Clubhouse is tightening security to address China spying fears

The audio chat app won't ping Chinese servers.

Clubhouse has been garnering hype through its high-profile discussions and a drop-in approach to audio chat, but there are also concerns the Chinese government might eavesdrop on nationals who got the app before it was banned in the country. The developers are promising to protect those users who got through, however. Alpha Exploration told Stanford's Internet Observatory that it's tightening security measures, including blocks preventing Clubhouse apps from "transmitting pings" to Chinese servers. In theory, Chinese spies will have harder time tracing app activity.

The upgrades also include "additional encryption." Alpha Exploration expected the changes to take effect over a 72-hour period, with a third-party firm auditing the changes.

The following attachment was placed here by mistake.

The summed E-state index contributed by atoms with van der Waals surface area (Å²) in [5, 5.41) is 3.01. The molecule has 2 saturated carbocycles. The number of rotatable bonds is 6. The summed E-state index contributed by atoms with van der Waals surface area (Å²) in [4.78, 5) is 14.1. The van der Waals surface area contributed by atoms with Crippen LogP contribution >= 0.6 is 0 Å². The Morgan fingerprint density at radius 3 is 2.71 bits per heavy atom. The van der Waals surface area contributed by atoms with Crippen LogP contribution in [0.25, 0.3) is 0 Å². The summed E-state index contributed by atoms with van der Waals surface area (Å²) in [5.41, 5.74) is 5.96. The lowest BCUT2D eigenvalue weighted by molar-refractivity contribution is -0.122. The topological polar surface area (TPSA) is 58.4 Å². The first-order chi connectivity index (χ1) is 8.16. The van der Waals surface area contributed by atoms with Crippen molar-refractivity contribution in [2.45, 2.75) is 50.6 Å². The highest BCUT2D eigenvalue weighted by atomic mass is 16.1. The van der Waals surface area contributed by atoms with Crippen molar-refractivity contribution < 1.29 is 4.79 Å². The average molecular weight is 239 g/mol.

Users were concerned that Chinese officials could legally obtain any recorded conversations passing through servers in the country. While only a handful of iOS users are believed to use Clubhouse in China, they may be prime targets for spying — the Chinese government has eagerly cracked down on services that could help dissidents coordinate in secret, such as VPNs.

The new measures might be crucial to Clubhouse's growth. If it's going to grow past its invitation-only focus and launch on other platforms, Alpha Exploration will have to persuade users that it's truly private and secure. Any work now could pay dividends if it gives more people the confidence to join in conversations.